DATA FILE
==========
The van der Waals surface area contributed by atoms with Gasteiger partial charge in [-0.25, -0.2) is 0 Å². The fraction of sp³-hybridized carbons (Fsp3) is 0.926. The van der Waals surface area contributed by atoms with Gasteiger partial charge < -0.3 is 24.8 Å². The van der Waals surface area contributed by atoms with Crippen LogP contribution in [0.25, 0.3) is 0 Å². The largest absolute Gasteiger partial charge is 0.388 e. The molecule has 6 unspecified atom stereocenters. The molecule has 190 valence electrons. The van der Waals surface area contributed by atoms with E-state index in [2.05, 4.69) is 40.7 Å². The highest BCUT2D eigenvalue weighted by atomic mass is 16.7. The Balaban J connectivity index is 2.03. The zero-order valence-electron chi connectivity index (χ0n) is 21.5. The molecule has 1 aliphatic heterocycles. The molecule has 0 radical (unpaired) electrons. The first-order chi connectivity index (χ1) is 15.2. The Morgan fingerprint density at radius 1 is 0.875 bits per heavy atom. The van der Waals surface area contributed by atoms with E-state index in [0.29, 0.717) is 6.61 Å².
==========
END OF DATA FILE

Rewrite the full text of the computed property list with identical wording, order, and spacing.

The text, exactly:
The van der Waals surface area contributed by atoms with Gasteiger partial charge in [-0.25, -0.2) is 0 Å². The fraction of sp³-hybridized carbons (Fsp3) is 0.926. The van der Waals surface area contributed by atoms with Gasteiger partial charge < -0.3 is 24.8 Å². The van der Waals surface area contributed by atoms with Crippen LogP contribution in [0.25, 0.3) is 0 Å². The largest absolute Gasteiger partial charge is 0.388 e. The molecule has 6 unspecified atom stereocenters. The molecule has 190 valence electrons. The van der Waals surface area contributed by atoms with E-state index in [2.05, 4.69) is 40.7 Å². The highest BCUT2D eigenvalue weighted by atomic mass is 16.7. The Balaban J connectivity index is 2.03. The zero-order valence-electron chi connectivity index (χ0n) is 21.5. The molecule has 1 aliphatic heterocycles. The molecule has 0 radical (unpaired) electrons. The first-order chi connectivity index (χ1) is 15.2. The Morgan fingerprint density at radius 1 is 0.875 bits per heavy atom. The van der Waals surface area contributed by atoms with E-state index in [0.29, 0.717) is 6.61 Å².